<p>Scottish operator to kick off with charters using Cessna T206H after successful trials</p> <p>Loch Lomond Seaplanes will this week begin the first seaplane charter operation in the UK. The Glasgow, Scotland-based operator also plans within 12 months to operate what is believed will be Europe's only scheduled seaplane service.</p> <p>Loch Lomond Seaplanes founder and managing director David West says the company has overcome numerous operational and bureaucratic hurdles to reach this stage, as seaplane transport in the UK is a novelty. &quot;It has been hard slog,&quot; he says. The company conducted operational trials consisting of at least 200 take-offs and landings on water with a Piper Super Cub, &quot;but the service has already received an overwhelming response both from the public and industry and already a burgeoning orderbook for tours&quot;, he says. Five lake-based hotels are committed to building £20,000 ($35,200) pontoons to accommodate the aircraft. Loch Lomond Seaplahttp://www.flightglobal.com/news/articles/Loch-Lomond-poised-to-start-seaplane-services-182037/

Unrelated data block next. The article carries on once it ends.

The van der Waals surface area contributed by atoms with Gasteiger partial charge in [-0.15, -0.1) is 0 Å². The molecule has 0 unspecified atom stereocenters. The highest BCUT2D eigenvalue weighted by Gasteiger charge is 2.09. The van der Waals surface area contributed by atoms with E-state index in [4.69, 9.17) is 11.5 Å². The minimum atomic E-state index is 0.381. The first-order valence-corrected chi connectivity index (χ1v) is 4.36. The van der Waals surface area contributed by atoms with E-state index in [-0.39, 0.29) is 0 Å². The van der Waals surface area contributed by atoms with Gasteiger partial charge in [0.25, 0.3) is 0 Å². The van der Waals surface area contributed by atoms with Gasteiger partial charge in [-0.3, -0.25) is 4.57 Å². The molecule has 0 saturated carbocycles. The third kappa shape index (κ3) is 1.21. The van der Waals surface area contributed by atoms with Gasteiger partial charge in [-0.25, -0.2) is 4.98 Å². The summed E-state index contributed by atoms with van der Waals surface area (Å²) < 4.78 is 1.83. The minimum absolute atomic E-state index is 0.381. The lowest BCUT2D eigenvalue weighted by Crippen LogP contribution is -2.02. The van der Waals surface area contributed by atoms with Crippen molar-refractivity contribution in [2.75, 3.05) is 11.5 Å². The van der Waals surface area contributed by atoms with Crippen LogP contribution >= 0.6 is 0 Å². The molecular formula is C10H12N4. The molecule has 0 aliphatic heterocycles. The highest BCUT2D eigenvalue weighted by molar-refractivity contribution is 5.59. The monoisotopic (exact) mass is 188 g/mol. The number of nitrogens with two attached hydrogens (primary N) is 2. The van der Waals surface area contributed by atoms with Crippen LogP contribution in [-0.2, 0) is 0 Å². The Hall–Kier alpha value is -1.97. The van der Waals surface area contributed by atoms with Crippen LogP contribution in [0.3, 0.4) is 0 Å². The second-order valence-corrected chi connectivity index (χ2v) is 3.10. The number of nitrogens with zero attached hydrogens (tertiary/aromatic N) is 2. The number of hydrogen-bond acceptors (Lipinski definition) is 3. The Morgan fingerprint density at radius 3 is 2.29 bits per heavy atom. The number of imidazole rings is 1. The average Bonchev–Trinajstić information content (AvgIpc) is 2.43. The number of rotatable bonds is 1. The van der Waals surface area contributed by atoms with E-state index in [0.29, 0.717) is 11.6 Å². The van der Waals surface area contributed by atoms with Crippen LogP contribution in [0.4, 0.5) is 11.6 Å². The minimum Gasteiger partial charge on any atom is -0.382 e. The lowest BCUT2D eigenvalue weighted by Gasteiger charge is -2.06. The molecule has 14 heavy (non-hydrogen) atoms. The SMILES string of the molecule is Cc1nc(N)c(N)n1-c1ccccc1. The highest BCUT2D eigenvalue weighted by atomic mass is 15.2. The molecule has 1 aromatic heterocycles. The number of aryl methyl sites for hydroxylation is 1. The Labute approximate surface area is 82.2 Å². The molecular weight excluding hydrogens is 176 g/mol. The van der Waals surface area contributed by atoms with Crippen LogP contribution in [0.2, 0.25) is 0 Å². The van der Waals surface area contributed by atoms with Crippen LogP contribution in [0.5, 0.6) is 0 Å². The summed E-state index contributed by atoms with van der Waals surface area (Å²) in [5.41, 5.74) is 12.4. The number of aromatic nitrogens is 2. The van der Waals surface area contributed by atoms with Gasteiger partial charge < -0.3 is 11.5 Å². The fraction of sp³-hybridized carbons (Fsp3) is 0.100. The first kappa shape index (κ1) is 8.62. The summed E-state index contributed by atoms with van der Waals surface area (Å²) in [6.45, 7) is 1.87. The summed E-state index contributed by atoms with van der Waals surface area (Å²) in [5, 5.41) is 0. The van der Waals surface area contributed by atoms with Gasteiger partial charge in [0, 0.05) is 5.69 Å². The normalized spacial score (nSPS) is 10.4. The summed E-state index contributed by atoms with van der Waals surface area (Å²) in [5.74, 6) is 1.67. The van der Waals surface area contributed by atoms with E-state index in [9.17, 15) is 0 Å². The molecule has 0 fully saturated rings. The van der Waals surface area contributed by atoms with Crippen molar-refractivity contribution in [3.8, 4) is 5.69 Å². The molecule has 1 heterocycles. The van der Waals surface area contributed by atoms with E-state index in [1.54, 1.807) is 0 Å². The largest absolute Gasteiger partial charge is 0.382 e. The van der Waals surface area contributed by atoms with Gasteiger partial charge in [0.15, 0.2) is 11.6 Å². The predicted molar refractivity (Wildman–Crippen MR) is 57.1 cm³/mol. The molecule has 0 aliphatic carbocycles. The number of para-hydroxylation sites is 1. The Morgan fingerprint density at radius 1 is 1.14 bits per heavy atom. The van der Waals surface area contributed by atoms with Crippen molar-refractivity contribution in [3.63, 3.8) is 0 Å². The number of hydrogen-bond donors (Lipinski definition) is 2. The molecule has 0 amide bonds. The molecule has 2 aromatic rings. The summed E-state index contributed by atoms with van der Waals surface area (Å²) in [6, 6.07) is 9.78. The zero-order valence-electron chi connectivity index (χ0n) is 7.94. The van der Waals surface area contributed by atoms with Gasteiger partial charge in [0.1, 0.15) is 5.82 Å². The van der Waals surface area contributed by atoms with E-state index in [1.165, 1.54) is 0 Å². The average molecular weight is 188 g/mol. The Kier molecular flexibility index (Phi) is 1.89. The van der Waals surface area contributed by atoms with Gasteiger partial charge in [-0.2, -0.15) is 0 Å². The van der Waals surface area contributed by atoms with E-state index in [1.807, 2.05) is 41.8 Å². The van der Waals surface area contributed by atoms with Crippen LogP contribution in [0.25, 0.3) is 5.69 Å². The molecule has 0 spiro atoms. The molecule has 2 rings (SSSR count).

• Beaver to bring back bush aircraft

    News | 08 Apr 2003 00:00

    <p>KATE SARSFIELD / LONDON</p> <p>Canadian manufacturer reveals goal of reviving production of 35-year-old utility lines and refloating amphibian </p> <p>A Canadian company is planning to restart the de Havilland Canada DHC-2 Beaver and DHC-3 Otter utility aircraft lines, 35 years after production ended. </p> <p>Beaver Aircraft Canada also intends to breathe life into the four-seat Trident Aircraft Tri-Gull amphibian. This programme, now owned by Canada's Viking Aircraft, was shelved during development in the 1970s due to lack of funding.</p> <p>The all-metal, single-engined, high-wing Beaver made its first flight in August 1947 and around 1,650 of the six-seat aircraft were built. Of these more than half are still flying, says Beaver Aircraft director Mark Sager. </p> <p>The larger, 16-seat Otter entered service in 1953 and when production ceased in 1968, around 460 aircraft had been built. Sager says: &quot;We have an overwhelming response from the market worldwide, which is keehttp://www.flightglobal.com/news/articles/Beaver-to-bring-back-bush-aircraft-163951/